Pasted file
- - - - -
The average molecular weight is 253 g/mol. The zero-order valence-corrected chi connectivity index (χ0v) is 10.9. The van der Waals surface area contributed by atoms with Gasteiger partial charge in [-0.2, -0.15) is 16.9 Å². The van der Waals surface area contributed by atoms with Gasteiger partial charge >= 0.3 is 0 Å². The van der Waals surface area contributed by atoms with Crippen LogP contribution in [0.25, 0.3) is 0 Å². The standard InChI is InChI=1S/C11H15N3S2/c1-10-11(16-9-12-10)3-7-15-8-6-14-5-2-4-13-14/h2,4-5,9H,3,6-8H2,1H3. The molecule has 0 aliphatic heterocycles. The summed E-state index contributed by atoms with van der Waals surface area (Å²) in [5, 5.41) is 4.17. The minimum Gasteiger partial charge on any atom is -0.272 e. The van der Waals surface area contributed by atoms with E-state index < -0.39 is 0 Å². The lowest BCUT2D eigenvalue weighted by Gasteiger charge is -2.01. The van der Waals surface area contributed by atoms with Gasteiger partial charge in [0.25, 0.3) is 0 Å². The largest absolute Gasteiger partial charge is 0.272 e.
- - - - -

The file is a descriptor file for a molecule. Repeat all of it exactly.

The average molecular weight is 253 g/mol. The zero-order valence-corrected chi connectivity index (χ0v) is 10.9. The van der Waals surface area contributed by atoms with Gasteiger partial charge in [-0.2, -0.15) is 16.9 Å². The van der Waals surface area contributed by atoms with Gasteiger partial charge >= 0.3 is 0 Å². The van der Waals surface area contributed by atoms with Crippen LogP contribution in [0.25, 0.3) is 0 Å². The standard InChI is InChI=1S/C11H15N3S2/c1-10-11(16-9-12-10)3-7-15-8-6-14-5-2-4-13-14/h2,4-5,9H,3,6-8H2,1H3. The molecule has 0 aliphatic heterocycles. The summed E-state index contributed by atoms with van der Waals surface area (Å²) in [5, 5.41) is 4.17. The minimum Gasteiger partial charge on any atom is -0.272 e. The van der Waals surface area contributed by atoms with E-state index < -0.39 is 0 Å². The lowest BCUT2D eigenvalue weighted by Gasteiger charge is -2.01. The van der Waals surface area contributed by atoms with Gasteiger partial charge in [0.25, 0.3) is 0 Å². The largest absolute Gasteiger partial charge is 0.272 e.